One of the least fun things to do as an adult (well, in my opinion anyway) – is taxes. *groans*
I've done my own taxes enough times to say it's not fun - not one bit. Granted, my tax process changed a bit since I filed my 2021 taxes. I'm now a homeowner so there'll be a slight few changes to make with my 2022 tax forms. Either way, it'll all go smoothly when I spend the afternoon plugging everything into TurboTax. I just don’t like doing it. I know I'm not the only one who feels this way but unfortunately, it has to be done.
Since you can't come into a Skyla branch to file your taxes like at a tax prep company, I’ll share the "need to know" tax information to help make the filing process easier. Tax Day is on April 18, 2023, so I’ve pulled together a list of resources to also help make this task easier.
ready to get started? here's the quick and dirty of what we'll cover:
Let’s face it… the amount of tax jargon thrown around can be overwhelming! So before you get started filing, here's a short list of terms you’ll want to know. If you want to take an even deeper dive into taxes, check out the IRS’s complete tax glossary here.
A tax credit is a dollar-for-dollar reduction of the income tax you owe. How do you get tax credits? People with kids, investing in education or retirement, and those who make ‘green’ purchases all qualify. For more info, check out this article.
This is a dollar amount the IRS allows you to subtract from your adjusted gross income (AGI), making your taxable income lower. The lower your taxable income, the lower your tax bill. You can either do a standard or an itemized deduction on your taxes.
A tax exemption is the amount of money you’re allowed to subtract from your taxable income. The more exemptions you’re able to take, the more you can lower your tax bill. For example, if you make a donation to a tax-exempt charity, you usually qualify for a tax exemption, though the total amount you can be exempt from is based on your filing status and the number of dependents you claim.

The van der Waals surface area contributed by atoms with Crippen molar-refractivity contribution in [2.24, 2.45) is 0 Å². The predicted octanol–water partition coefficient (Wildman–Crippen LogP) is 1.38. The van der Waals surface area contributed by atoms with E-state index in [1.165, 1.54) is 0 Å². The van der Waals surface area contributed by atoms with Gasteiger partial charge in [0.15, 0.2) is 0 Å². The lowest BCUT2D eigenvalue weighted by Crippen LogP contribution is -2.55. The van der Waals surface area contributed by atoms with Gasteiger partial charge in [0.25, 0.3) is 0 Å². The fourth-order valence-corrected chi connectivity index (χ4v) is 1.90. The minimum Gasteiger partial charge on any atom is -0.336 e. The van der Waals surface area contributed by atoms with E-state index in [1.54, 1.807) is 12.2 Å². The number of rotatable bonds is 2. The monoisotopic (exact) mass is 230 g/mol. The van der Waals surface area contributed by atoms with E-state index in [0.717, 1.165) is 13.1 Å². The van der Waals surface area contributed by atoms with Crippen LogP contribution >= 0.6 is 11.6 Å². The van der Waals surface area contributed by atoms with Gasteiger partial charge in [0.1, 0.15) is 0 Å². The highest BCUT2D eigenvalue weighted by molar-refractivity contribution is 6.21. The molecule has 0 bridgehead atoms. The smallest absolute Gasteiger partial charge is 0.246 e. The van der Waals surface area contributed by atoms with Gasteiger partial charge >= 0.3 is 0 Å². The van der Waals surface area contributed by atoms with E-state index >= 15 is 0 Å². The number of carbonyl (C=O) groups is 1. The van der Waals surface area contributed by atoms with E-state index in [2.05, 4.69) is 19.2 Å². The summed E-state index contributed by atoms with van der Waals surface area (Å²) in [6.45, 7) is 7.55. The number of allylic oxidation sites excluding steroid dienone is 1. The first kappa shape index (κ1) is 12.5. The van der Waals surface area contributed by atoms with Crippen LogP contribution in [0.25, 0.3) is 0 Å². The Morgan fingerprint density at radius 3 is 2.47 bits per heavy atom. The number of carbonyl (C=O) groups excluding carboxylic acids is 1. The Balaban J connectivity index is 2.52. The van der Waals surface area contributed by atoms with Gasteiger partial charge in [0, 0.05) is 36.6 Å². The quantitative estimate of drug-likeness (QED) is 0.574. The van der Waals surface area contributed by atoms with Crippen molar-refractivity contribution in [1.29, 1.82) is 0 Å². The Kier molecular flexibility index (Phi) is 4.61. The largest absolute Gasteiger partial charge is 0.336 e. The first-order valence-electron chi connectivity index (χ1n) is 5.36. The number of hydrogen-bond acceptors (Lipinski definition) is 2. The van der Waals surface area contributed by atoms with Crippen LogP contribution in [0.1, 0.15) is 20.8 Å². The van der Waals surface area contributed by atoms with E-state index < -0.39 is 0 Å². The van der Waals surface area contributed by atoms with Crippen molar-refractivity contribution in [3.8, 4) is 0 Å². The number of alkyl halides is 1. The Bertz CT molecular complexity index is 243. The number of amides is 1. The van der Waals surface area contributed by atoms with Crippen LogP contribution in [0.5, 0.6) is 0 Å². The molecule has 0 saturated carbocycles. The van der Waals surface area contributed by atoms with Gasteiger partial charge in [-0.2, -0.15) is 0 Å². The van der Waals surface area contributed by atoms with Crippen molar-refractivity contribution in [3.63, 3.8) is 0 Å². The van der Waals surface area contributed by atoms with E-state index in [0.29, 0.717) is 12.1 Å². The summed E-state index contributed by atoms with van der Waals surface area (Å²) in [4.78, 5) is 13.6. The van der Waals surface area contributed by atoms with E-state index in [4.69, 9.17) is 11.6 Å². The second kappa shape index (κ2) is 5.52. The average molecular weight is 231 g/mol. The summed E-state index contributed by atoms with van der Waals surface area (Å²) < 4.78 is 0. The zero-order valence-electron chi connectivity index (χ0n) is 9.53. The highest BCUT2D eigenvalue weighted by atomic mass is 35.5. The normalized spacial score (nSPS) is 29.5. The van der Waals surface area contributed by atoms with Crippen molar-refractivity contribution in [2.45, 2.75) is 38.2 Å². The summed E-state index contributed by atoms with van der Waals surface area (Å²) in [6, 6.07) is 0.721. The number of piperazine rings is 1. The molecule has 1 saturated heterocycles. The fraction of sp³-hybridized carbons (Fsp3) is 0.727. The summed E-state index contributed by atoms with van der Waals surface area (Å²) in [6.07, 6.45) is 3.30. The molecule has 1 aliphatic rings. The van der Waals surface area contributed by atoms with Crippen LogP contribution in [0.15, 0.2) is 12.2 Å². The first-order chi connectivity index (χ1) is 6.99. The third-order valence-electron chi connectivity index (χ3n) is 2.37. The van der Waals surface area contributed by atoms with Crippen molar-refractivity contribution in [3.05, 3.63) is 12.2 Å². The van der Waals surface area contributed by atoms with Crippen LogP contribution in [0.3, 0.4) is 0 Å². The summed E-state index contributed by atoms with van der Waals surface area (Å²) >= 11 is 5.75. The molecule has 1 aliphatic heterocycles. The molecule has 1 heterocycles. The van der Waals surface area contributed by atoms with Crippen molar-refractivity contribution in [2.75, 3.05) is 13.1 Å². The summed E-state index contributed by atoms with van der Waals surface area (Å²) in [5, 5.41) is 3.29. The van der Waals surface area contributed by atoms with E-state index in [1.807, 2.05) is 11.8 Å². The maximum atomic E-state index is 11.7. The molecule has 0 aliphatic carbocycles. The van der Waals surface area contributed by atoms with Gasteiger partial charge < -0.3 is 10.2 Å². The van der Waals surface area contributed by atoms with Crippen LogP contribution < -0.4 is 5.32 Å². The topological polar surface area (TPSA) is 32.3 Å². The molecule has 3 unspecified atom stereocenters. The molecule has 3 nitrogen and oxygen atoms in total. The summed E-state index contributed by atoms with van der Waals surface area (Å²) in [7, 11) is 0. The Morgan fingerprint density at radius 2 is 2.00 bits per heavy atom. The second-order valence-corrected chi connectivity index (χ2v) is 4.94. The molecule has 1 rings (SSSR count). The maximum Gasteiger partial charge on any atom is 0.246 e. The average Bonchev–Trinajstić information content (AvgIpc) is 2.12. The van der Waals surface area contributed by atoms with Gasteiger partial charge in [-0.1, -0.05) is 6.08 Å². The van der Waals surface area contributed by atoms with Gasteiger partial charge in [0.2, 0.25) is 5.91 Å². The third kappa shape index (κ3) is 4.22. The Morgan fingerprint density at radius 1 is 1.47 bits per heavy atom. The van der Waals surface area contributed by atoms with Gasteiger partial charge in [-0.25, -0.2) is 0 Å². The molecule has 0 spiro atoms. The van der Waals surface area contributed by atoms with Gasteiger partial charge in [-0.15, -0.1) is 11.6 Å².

A dependent is someone you support and in order to qualify as a dependent, you must have provided at least half of the person’s total financial support for the year — food, shelter, clothing, etc. If your adult daughter, for example, lived with you but provided at least half of her own support, you probably can’t claim her as a dependent. Check out this infographic for more help.
The standard deduction is just that—a standard dollar amount set by the IRS each year. This is the easiest deduction to take because there are no calculations to make, no receipts to gather, and no additional tax forms to prepare. While easy, it may not always be the best choice for your situation.
Itemized tax deductions require a little more work, but it can also mean big savings on your total tax bill. If you own a home, make contributions to a retirement account, or make charitable contributions, the standard deduction may be less than what you could itemize. In situations like this, it obviously makes sense to itemize so that you can maximize the amount of your total deduction. To itemize your deductions, you'll need to file 1040 Schedule A.
when are 2022 taxes due?
Tax Day is Tuesday, April 18th, 2023. If you’re planning on mailing your taxes in, they must be postmarked by that date to not be considered late.
If you don’t think you’ll be able to meet that deadline, file for an extension as soon as possible. To file an extension, visit the IRS’s website here.
can i file my own 2022 taxes?
The short answer? Yes, you can absolutely file your own taxes. However, as your life changes, so will your tax situation (think – growing your family, changing jobs, buying a new house or car, investing, etc).
If you can answer “yes” to these questions, chances are you’ll be able to file yourself. The IRS even offers free e-filing for simple returns. If you couldn’t answer a simple yes, it would probably be smart to get help when filing. The last thing you want to do is file your taxes incorrectly and have the IRS after you!